Johnny Manziel is 23, wealthy and unemployed. Yes, the former Heisman winner and first-round draft pick was released by the Cleveland Browns in March and, predictably, has spent the last month just as he spent the last several years: partying without care, unencumbered by consequence.
Sadly, Manziel’s NFL days could be over, and, if you believe his father, so could his life – and sooner rather than later.
“I think he has a serious issue,” former Ohio State and NFL cornerback and current 92.3 The Fan host Dustin Fox said on CBS Sports Radio’s Gio and Jones. “Did you see the picture of him yesterday (partying in the ball pit at Coachella)? The guy looks like he’s got a serious abuse issue. It looks like he hasn’t been in a gym in a year, and I don’t think Cleveland had anything to do with that. In fact, I know – I’m not going to say ‘I think’ – I know that Cleveland has done everything to help this kid. They’ve went out of their way to try and get the guy help. He just doesn’t want it. Everybody around him has tried to help him. He’s headed down a bad path right now.”
Manziel has accounted for eight touchdowns (seven pass, one rush) in 14 NFL games. He was a bust for the Browns, and he’s been a burden to those around him.
“I know you guys probably wouldn’t be surprised if you saw a story that was pretty bad here in the next couple of months because it’s not looking very good for him,” Fox said. “His agent, Drew Rosenhaus, I think is about to drop him. . . . Johnny doesn’t want it. I don’t think he’ll ever play again in this league.”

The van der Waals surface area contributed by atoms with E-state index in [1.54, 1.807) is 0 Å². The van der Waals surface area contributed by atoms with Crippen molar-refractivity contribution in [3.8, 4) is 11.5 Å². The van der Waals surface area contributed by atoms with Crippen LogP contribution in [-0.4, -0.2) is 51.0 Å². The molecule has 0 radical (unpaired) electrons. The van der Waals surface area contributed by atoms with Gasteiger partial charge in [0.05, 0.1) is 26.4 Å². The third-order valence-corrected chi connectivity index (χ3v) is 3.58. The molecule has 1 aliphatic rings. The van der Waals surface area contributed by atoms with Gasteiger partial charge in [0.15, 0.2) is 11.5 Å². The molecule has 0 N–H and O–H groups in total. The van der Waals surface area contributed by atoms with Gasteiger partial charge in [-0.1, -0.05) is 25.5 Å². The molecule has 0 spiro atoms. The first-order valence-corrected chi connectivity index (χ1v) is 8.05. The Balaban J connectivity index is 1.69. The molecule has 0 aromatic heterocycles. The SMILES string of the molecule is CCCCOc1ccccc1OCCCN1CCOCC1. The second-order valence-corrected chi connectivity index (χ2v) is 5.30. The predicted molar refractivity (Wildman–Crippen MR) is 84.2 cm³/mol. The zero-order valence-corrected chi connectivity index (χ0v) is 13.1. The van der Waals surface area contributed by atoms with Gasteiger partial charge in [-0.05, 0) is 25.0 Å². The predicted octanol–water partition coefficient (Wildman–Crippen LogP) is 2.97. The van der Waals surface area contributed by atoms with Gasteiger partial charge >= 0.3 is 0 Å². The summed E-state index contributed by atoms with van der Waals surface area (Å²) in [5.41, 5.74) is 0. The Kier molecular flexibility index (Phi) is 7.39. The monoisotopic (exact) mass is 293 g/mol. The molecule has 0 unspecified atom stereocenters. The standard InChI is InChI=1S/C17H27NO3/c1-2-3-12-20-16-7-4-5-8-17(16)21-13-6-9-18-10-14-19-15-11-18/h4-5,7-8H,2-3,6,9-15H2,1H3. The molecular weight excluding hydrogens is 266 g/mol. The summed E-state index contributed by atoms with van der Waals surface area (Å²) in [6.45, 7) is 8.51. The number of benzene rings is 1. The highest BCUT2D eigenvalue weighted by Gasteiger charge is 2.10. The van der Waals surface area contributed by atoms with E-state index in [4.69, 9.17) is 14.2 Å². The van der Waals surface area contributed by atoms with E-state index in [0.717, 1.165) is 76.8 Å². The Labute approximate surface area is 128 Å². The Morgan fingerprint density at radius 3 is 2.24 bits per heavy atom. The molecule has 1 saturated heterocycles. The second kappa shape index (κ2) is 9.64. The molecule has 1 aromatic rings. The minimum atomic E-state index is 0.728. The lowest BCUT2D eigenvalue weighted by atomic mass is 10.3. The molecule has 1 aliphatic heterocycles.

Where Manziel goes from here is anyone’s guess. He’s young enough to turn his life – and career – around, but he also seems far gone. Very far gone.
Is anything in his shipwreck salvageable?
No one knows.
“I didn’t really get a chance to talk to him or know him that well. He kind of kept to himself,” Fox said. “But I know guys on the team. Some guys are friends of mine who are on the Browns, so I know a little bit about him, and I know some of his coaches from Texas A&M. So it’s just kind of an outsider perspective. I’ve heard that he’s a good kid deep down inside from people that know him best. That’s kind of the sad thing about it. Everyone’s just watching this like a train wreck. At some point, I don’t know what you do. I don’t know if an intervention can work. It’s difficult to have an intervention with a guy who’s got millions of dollars and can do whatever the heck he wants and people that will continue to enable him in terms of his friends and the people that he’s hanging out with now in that club scene.”